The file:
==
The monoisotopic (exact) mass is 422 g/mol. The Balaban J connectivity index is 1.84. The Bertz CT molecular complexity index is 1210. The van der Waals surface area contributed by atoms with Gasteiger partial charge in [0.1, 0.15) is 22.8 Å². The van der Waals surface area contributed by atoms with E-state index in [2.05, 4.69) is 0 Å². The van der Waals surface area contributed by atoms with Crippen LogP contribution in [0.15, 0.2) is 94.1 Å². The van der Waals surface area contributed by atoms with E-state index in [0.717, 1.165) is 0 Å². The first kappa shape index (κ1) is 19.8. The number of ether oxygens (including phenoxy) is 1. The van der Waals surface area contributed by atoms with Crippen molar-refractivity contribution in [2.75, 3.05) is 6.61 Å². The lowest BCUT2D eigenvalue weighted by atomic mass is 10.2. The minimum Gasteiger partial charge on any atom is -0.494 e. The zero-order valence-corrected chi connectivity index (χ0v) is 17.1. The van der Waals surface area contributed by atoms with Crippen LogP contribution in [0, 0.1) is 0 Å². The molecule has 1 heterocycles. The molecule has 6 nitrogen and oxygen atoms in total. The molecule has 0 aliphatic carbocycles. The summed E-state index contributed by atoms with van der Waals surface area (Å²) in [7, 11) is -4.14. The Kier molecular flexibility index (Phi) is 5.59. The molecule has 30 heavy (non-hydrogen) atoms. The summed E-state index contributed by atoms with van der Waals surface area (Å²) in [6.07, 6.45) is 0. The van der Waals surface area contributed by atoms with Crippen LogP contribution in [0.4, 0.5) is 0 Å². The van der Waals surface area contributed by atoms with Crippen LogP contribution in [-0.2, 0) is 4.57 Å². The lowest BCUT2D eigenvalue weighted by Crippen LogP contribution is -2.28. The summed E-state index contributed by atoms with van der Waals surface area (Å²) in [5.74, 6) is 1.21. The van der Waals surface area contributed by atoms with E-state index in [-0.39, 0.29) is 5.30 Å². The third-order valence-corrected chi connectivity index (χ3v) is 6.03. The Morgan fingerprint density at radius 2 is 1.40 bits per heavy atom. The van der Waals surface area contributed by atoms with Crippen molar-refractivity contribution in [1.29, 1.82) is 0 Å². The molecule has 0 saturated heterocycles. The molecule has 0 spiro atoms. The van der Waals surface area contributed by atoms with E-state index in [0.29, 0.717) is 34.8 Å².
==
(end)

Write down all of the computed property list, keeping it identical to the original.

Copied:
The monoisotopic (exact) mass is 422 g/mol. The Balaban J connectivity index is 1.84. The Bertz CT molecular complexity index is 1210. The van der Waals surface area contributed by atoms with Gasteiger partial charge in [0.1, 0.15) is 22.8 Å². The van der Waals surface area contributed by atoms with E-state index in [2.05, 4.69) is 0 Å². The van der Waals surface area contributed by atoms with Crippen LogP contribution in [0.15, 0.2) is 94.1 Å². The van der Waals surface area contributed by atoms with E-state index in [0.717, 1.165) is 0 Å². The first kappa shape index (κ1) is 19.8. The number of ether oxygens (including phenoxy) is 1. The van der Waals surface area contributed by atoms with Crippen molar-refractivity contribution in [2.75, 3.05) is 6.61 Å². The lowest BCUT2D eigenvalue weighted by atomic mass is 10.2. The minimum Gasteiger partial charge on any atom is -0.494 e. The zero-order valence-corrected chi connectivity index (χ0v) is 17.1. The van der Waals surface area contributed by atoms with Crippen LogP contribution in [0, 0.1) is 0 Å². The molecule has 1 heterocycles. The molecule has 6 nitrogen and oxygen atoms in total. The molecule has 0 aliphatic carbocycles. The summed E-state index contributed by atoms with van der Waals surface area (Å²) in [7, 11) is -4.14. The Kier molecular flexibility index (Phi) is 5.59. The molecule has 30 heavy (non-hydrogen) atoms. The summed E-state index contributed by atoms with van der Waals surface area (Å²) in [6.07, 6.45) is 0. The van der Waals surface area contributed by atoms with Crippen LogP contribution in [0.4, 0.5) is 0 Å². The van der Waals surface area contributed by atoms with Crippen LogP contribution in [-0.2, 0) is 4.57 Å². The lowest BCUT2D eigenvalue weighted by Crippen LogP contribution is -2.28. The summed E-state index contributed by atoms with van der Waals surface area (Å²) in [5.74, 6) is 1.21. The van der Waals surface area contributed by atoms with E-state index in [-0.39, 0.29) is 5.30 Å². The third-order valence-corrected chi connectivity index (χ3v) is 6.03. The Morgan fingerprint density at radius 2 is 1.40 bits per heavy atom. The van der Waals surface area contributed by atoms with Crippen molar-refractivity contribution in [1.29, 1.82) is 0 Å². The molecule has 0 saturated heterocycles. The molecule has 0 spiro atoms. The van der Waals surface area contributed by atoms with E-state index in [0.29, 0.717) is 34.8 Å².